Parents have different passions. Some feel strongly about organic foods while others promote gentle parenting. As for me, I’m all-in on the idea that nothing good comes from giving kids cellphones.
My older children each received a basic, prepaid flip phone for emergencies when they began to drive, but I certainly wasn’t going to give them a smartphone. That was reserved for a high school graduation gift. My 14-year-old may lament that he is the only one in his class without a phone but sorry, kiddo. That’s just the way it is.
While I might be in the minority, there are some compelling reasons to nix a cellphone for your kids too. Here are some reasons to think twice about giving a smartphone to a child.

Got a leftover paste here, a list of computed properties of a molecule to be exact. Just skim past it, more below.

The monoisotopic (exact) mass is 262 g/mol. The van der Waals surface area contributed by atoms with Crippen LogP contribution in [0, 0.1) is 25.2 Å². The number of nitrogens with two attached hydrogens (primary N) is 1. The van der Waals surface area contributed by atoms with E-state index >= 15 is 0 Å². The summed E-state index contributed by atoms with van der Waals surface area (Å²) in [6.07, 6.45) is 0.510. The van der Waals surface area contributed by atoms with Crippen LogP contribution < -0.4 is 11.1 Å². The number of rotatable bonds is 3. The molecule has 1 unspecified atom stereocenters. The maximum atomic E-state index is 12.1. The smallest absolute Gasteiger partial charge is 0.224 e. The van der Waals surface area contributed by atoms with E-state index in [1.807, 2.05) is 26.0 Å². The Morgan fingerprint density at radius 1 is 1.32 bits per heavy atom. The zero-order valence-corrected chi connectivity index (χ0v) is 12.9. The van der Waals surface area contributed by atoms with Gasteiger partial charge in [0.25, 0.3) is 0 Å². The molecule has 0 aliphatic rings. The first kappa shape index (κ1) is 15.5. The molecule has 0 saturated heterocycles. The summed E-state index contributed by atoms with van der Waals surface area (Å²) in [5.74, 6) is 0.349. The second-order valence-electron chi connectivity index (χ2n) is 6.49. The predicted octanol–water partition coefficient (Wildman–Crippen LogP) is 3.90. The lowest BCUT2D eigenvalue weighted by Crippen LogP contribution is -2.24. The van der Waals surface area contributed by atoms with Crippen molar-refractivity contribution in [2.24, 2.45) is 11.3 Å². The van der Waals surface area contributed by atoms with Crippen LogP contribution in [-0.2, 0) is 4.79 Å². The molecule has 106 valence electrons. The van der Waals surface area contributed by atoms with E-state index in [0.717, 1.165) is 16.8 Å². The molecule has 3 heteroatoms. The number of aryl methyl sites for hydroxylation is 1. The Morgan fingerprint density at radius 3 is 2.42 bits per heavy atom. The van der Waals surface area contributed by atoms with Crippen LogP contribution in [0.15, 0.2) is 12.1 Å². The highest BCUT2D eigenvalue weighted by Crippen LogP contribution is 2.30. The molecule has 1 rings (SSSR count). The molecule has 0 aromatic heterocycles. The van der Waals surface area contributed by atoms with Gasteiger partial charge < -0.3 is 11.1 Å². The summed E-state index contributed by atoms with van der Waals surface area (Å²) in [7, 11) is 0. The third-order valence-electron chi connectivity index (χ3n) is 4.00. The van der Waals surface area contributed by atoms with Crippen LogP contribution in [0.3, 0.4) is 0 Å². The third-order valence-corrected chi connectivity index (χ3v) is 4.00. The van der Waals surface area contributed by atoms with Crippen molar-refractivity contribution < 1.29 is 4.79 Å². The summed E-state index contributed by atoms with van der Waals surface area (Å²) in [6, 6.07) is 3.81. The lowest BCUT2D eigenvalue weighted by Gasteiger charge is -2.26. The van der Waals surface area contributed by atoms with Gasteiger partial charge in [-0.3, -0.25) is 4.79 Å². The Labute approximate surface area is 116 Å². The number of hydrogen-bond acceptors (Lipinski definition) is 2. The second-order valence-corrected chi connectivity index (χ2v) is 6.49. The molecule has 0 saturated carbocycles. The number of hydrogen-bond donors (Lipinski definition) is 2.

1. It’s bad for mental health
Let’s start with the most significant — and scary — side effect of cellphone use. A review of multiple studies found that smartphones and social media use is linked to an increase in “mental distress, self-injurious behaviour and suicidality among youth,” according to a 2023 report published in the Canadian Medical Association Journal.
Meanwhile, the not-for-profit Sapien Labs reported in 2023 that its global study of nearly 28,000 young adults found those who received a smartphone or tablet later had better well-being. Those who received their phone at a younger age were “more likely to experience suicidal thoughts, feelings of aggression towards others and a sense of being detached from reality.”